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These two women are building an African American history museum online

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Black Women in History

These two women are building an African American history museum online

Meet Lanae Spruce and Ravon Ruffin

If your social media feeds were an exhibit at a museum, what would you learn?

You might find out that former acquaintances are getting engaged, married or having babies, or that Beyoncé is Insta-posing in another fabulous outfit you’ll never be able to afford.

But if you expand who you follow, you could scroll through your Instagram feed and discover an African American jazz pianist and singer named Hazel Scott, a musical prodigy who got a scholarship to study at the Juilliard School at age eight.

Follow the right people on Twitter, and you could learn that in June 1964, black protesters jumped into a whites-only pool at Monson Motor Lodge in St. Augustine, Fla. In response, the hotel manager poured acid in the pool.

 

More of a Tumblr fan? You could read that during World War I Adah Belle Samuels Thoms successfully campaigned to have black nurses admitted into the U.S. Army Nurse Corps at a time when they were not welcome.

These are historical events and figures that you probably didn’t learn about in school. They are nonetheless crucial parts of the American story.

These are the stories the Smithsonian’s National Museum of African American History and Culture is trying to bring to the forefront. And you don’t even have to visit the museum, located in the nation’s capital, to explore these historical moments.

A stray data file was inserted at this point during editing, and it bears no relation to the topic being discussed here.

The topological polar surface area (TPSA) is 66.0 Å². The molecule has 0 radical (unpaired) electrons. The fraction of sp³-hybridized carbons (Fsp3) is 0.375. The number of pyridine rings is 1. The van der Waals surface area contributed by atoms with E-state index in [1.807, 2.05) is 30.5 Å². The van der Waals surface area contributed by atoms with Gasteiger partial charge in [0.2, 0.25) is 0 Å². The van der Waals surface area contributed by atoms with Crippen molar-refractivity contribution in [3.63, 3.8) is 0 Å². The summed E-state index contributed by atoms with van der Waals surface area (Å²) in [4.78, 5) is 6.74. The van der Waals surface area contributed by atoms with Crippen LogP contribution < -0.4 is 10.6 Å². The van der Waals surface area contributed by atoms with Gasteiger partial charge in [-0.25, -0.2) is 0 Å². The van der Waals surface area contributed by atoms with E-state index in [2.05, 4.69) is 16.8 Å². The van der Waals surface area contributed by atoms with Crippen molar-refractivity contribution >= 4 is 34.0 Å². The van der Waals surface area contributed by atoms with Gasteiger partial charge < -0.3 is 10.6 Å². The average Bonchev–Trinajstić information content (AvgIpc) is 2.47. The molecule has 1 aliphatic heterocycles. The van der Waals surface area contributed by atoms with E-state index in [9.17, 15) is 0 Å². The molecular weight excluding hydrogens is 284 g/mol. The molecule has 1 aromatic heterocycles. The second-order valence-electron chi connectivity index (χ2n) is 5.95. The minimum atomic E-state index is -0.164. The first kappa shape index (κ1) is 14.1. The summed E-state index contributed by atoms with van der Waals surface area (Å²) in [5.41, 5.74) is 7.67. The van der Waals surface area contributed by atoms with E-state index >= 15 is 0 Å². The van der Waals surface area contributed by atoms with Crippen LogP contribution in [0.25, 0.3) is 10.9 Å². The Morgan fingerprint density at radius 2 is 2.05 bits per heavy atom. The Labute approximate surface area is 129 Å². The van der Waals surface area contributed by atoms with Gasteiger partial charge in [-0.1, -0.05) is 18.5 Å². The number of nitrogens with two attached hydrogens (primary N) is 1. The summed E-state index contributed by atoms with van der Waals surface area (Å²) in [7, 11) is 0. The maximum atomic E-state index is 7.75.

All you have to do is follow NMAAHC on its social media accounts, run by Lanae Spruce, the manager of social media and digital engagement, and Ravon Ruffin, a digital engagement specialist. Along with two interns, Spruce and Ruffin run the museum’s TwitterInstagramFacebook and Tumblr accounts. Their posts about African American figures in history reach thousands of people across all platforms.

“In the museum digital field, a lot of museums don’t invest in social,” said Spruce, who was the museum’s first social hire in 2013, long before the physical space opened on the National Mall in September 2016. “This museum has shown that they are committed to expanding narratives beyond our physical location.”

“We’ve been able to provide a space that’s #fortheculture,” she added. “Online, there’s a space where people can go, see their stories told and …

 

Please read original article – These two women are building an African American history museum online

Chrysalis

I am a future butterfly at the stage of growth when I am turning into an adult. I am enclosed in a hard case shell formed by love, family, and friends. It is the hardest stage of becoming a black butterfly. You will encounter many hardships only to come out stronger and better than what you went in. At this stage, you are finding out who you truly are and how to love yourself.

1 Comment

1 Comment

  1. Jackie Clark

    August 19, 2017 at 9:06 am

    I am going to love this!!!!

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